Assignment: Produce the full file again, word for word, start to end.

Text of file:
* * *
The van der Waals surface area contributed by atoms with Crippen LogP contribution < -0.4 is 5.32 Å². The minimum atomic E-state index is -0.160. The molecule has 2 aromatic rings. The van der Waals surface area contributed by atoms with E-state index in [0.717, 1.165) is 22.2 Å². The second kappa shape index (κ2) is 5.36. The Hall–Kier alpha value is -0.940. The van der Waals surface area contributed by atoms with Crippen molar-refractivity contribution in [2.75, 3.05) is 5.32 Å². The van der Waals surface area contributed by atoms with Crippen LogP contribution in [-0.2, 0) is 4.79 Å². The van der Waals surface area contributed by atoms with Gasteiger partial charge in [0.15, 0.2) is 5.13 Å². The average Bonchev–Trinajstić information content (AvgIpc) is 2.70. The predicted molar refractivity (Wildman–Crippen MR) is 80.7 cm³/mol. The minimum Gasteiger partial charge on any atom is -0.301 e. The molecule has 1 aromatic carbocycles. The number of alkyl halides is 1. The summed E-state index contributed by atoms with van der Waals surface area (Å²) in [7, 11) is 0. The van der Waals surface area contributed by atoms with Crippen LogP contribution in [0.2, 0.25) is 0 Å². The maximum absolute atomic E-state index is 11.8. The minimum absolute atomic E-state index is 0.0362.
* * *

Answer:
The van der Waals surface area contributed by atoms with Crippen LogP contribution < -0.4 is 5.32 Å². The minimum atomic E-state index is -0.160. The molecule has 2 aromatic rings. The van der Waals surface area contributed by atoms with E-state index in [0.717, 1.165) is 22.2 Å². The second kappa shape index (κ2) is 5.36. The Hall–Kier alpha value is -0.940. The van der Waals surface area contributed by atoms with Crippen molar-refractivity contribution in [2.75, 3.05) is 5.32 Å². The van der Waals surface area contributed by atoms with Crippen LogP contribution in [-0.2, 0) is 4.79 Å². The van der Waals surface area contributed by atoms with Gasteiger partial charge in [0.15, 0.2) is 5.13 Å². The average Bonchev–Trinajstić information content (AvgIpc) is 2.70. The predicted molar refractivity (Wildman–Crippen MR) is 80.7 cm³/mol. The minimum Gasteiger partial charge on any atom is -0.301 e. The molecule has 1 aromatic carbocycles. The number of alkyl halides is 1. The summed E-state index contributed by atoms with van der Waals surface area (Å²) in [7, 11) is 0. The van der Waals surface area contributed by atoms with Crippen LogP contribution in [0.2, 0.25) is 0 Å². The maximum absolute atomic E-state index is 11.8. The minimum absolute atomic E-state index is 0.0362.